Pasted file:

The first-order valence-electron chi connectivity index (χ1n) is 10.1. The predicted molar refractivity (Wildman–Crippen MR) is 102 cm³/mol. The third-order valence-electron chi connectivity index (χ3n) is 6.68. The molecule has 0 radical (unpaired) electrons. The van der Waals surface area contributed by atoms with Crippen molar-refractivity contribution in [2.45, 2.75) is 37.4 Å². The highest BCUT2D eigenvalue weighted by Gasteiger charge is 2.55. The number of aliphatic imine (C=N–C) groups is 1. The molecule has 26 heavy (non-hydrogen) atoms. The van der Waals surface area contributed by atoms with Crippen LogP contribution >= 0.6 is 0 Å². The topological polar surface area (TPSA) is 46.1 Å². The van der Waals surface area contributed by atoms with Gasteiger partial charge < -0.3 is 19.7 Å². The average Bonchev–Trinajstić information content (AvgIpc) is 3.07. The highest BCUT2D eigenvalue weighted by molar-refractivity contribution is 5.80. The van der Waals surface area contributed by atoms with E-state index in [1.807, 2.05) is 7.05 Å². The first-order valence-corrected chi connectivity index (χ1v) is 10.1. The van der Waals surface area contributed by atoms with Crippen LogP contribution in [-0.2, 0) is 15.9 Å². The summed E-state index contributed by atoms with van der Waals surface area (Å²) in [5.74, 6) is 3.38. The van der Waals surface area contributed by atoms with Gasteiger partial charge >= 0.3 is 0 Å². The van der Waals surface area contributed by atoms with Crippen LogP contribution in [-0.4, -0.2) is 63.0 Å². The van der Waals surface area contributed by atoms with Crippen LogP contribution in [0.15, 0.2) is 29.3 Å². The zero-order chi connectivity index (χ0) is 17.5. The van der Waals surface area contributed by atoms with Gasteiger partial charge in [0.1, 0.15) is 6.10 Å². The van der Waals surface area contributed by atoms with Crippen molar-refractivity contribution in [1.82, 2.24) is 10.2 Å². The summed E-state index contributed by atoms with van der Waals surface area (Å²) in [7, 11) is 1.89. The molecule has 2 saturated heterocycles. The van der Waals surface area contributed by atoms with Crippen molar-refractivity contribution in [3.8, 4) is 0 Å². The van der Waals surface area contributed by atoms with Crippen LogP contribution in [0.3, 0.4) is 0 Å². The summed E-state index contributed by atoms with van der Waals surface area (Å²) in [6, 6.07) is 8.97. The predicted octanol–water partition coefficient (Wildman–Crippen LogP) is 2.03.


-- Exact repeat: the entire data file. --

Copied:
The first-order valence-electron chi connectivity index (χ1n) is 10.1. The predicted molar refractivity (Wildman–Crippen MR) is 102 cm³/mol. The third-order valence-electron chi connectivity index (χ3n) is 6.68. The molecule has 0 radical (unpaired) electrons. The van der Waals surface area contributed by atoms with Crippen molar-refractivity contribution in [2.45, 2.75) is 37.4 Å². The highest BCUT2D eigenvalue weighted by Gasteiger charge is 2.55. The number of aliphatic imine (C=N–C) groups is 1. The molecule has 26 heavy (non-hydrogen) atoms. The van der Waals surface area contributed by atoms with Crippen LogP contribution >= 0.6 is 0 Å². The topological polar surface area (TPSA) is 46.1 Å². The van der Waals surface area contributed by atoms with Gasteiger partial charge < -0.3 is 19.7 Å². The average Bonchev–Trinajstić information content (AvgIpc) is 3.07. The highest BCUT2D eigenvalue weighted by molar-refractivity contribution is 5.80. The van der Waals surface area contributed by atoms with E-state index in [1.807, 2.05) is 7.05 Å². The first-order valence-corrected chi connectivity index (χ1v) is 10.1. The van der Waals surface area contributed by atoms with Crippen LogP contribution in [-0.2, 0) is 15.9 Å². The summed E-state index contributed by atoms with van der Waals surface area (Å²) in [5.74, 6) is 3.38. The van der Waals surface area contributed by atoms with Gasteiger partial charge >= 0.3 is 0 Å². The van der Waals surface area contributed by atoms with Crippen LogP contribution in [-0.4, -0.2) is 63.0 Å². The van der Waals surface area contributed by atoms with Crippen LogP contribution in [0.15, 0.2) is 29.3 Å². The zero-order chi connectivity index (χ0) is 17.5. The van der Waals surface area contributed by atoms with Gasteiger partial charge in [0.1, 0.15) is 6.10 Å². The van der Waals surface area contributed by atoms with Crippen molar-refractivity contribution in [1.82, 2.24) is 10.2 Å². The summed E-state index contributed by atoms with van der Waals surface area (Å²) in [7, 11) is 1.89. The molecule has 2 saturated heterocycles. The van der Waals surface area contributed by atoms with Crippen molar-refractivity contribution in [3.8, 4) is 0 Å². The van der Waals surface area contributed by atoms with Crippen LogP contribution in [0.3, 0.4) is 0 Å². The summed E-state index contributed by atoms with van der Waals surface area (Å²) in [6, 6.07) is 8.97. The predicted octanol–water partition coefficient (Wildman–Crippen LogP) is 2.03.